A YOUNG sports star, who will soon realise his dream of representing Ireland, attributes his success to “the generosity of the Mid-Ulster community.”
Marc Bigger of Magherafelt, who has a degenerative muscle-wasting condition, will compete with the Ireland U-18 team for the EPFA (European Powerchair Football Association) International Trophy in Paris this October.
The 16-year-old, who plays for the Belfast Trailblazers, was selected for the All-Ireland side by the AIPF (Association of Irish Powerchair Football). He is the only Northern Irish player to have made the shortlist.
Marc’s mum Marina told the MAIL that her son’s dream has materialised due to the “overwhelming support and kindness of local people and businesses” - Marc, she explains, uses a custom-made wheelchair due to his condition, Duchenne Muscular Dystrophy.
The wheelchair, which has enhanced his manoeuvreability, was purchased last year following a hugely successful charity football match organised by Marc’s brothers, Richard and Stephen, and highlighted in the MAIL.
Marina says the family had hoped to raise £8,500 but, due to “the amazing support” received, this target was not only achieved, but surpassed.
Football has made an immeasurable difference to Marc’s life, explains Marina.
“When Marc first started playing football two years ago, it changed his whole world,” says Marina. “He changed overnight, becoming less withdrawn, more sociable and generally much, much happier.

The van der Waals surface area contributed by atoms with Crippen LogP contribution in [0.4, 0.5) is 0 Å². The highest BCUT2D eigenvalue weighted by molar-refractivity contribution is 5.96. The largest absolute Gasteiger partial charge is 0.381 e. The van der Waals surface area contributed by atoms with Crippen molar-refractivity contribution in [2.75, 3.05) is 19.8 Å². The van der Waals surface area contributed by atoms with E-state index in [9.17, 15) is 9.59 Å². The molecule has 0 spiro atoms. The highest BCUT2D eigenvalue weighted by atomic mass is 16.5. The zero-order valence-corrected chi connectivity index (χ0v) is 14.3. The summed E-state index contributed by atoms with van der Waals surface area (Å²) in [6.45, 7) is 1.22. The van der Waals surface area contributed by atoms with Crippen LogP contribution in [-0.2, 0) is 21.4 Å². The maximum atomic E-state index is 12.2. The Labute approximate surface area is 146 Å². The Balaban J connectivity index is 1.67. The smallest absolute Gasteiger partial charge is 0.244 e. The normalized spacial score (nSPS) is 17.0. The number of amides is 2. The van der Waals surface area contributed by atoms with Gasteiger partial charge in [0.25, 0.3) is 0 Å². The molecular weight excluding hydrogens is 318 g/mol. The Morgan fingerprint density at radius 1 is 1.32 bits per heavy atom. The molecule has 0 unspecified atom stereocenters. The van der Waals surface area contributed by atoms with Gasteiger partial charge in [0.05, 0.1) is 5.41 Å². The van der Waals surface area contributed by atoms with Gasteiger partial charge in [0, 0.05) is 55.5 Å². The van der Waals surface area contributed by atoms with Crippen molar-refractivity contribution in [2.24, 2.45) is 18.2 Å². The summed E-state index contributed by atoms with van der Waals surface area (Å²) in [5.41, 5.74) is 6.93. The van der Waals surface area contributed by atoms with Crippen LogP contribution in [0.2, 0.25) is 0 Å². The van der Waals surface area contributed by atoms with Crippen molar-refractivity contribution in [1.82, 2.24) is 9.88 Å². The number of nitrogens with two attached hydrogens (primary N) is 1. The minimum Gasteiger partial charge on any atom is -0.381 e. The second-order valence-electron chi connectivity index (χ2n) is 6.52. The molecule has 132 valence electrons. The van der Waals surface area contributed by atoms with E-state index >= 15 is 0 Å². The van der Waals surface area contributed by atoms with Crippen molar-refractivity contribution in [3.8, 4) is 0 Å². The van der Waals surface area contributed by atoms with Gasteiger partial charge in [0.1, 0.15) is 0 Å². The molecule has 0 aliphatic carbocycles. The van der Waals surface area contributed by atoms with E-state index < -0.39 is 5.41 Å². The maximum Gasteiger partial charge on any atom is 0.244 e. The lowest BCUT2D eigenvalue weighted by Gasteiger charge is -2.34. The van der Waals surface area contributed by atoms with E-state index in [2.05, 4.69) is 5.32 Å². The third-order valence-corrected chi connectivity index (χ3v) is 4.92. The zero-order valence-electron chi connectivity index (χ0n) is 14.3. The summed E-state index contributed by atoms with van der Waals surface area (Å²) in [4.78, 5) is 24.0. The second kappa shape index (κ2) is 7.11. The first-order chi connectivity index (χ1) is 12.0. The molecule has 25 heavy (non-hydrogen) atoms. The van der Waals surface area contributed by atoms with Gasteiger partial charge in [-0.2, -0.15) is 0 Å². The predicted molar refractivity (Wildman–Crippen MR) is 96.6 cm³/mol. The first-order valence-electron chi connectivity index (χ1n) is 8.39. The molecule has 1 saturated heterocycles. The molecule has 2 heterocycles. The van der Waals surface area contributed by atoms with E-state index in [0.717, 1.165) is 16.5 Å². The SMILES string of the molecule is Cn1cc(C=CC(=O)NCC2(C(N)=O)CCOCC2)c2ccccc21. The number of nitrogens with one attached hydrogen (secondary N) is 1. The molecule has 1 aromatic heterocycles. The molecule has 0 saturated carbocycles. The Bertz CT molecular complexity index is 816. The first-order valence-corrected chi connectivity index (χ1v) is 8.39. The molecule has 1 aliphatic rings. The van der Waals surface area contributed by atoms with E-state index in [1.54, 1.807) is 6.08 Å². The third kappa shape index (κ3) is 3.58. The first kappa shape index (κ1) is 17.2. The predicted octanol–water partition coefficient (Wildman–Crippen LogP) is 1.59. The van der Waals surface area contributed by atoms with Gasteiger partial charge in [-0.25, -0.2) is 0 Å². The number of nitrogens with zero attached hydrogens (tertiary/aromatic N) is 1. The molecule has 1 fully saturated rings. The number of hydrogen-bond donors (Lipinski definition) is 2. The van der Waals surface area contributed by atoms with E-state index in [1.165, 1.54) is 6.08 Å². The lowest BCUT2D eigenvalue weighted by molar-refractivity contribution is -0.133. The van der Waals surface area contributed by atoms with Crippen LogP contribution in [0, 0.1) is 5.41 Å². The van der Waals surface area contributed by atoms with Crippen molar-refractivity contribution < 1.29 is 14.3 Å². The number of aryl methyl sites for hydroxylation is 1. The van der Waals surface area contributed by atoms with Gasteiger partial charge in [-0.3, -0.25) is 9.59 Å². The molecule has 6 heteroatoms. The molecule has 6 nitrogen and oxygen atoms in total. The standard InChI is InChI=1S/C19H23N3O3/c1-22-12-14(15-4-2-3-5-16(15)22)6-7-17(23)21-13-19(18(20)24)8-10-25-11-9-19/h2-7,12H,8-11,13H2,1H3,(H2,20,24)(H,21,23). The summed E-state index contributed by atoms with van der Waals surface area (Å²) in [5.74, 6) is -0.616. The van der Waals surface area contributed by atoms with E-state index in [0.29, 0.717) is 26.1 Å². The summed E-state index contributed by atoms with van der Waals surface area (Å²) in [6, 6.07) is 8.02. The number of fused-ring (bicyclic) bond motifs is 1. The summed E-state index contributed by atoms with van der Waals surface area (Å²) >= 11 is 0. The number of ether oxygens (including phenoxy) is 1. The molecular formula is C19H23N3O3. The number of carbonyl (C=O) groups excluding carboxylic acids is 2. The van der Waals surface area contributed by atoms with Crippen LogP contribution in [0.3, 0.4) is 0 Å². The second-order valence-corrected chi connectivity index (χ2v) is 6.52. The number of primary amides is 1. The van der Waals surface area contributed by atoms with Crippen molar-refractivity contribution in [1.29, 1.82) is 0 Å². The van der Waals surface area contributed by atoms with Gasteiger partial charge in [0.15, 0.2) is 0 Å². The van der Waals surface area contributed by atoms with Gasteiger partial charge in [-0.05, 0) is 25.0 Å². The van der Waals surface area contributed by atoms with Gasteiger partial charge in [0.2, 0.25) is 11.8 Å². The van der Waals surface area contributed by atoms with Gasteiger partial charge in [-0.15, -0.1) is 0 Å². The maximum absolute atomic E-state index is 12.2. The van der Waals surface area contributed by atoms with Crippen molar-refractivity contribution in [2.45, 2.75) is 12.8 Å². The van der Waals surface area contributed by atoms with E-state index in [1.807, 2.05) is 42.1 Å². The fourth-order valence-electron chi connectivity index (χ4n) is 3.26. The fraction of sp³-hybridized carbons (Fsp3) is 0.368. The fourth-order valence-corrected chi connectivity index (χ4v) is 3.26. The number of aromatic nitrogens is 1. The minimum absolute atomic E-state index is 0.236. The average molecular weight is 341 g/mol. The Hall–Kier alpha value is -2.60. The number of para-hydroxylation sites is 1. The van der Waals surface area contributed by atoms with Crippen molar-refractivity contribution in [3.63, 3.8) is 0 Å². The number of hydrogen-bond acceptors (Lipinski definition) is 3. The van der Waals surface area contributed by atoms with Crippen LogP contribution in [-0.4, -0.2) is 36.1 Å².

“Football helped Marc make friendships and gave him something to focus on, look forward to and in which he could be number one.”
“Marc’s philosophy has always been one of independence and not dependence, “continues Marina. “He has three passions in life - powered football, Arsenal and his studies - and is fully committed to all three.”
A student at Magherafelt’s St. Pius X College, Marc has just completed eight G.C.S.E’s. He is currently attending a week-long I.T. Course at the University of Ulster, accompanied by mum. The world of I.T. is another area in which Marc excels - “I know my son is academically very capable, but I was amazed at his knowledge of I.T. I felt so proud,” she said.
Marc has a busy few months ahead. Soon, he will learn how he has fared in his exams. And, then, it’s off to Paris for a competitive bout of powerchair football. On his return, Marc will receive an international cap which will be presented at Dublin Castle.
The achievement is all the greater considering that Marc has only been playing at a competitive level for 18 months.
He wishes to inspire and encourage others to adopt a ‘can-do attitude’ and, at the same time, to highlight that we all deserve the same opportunities.
“Football changes lives,” said Marc.
“It has changed mine. Every kid with a disability should be given the same opportunity that I have been given.”
Marc thanks the Mid-Ulster business community and local people for their generous donations.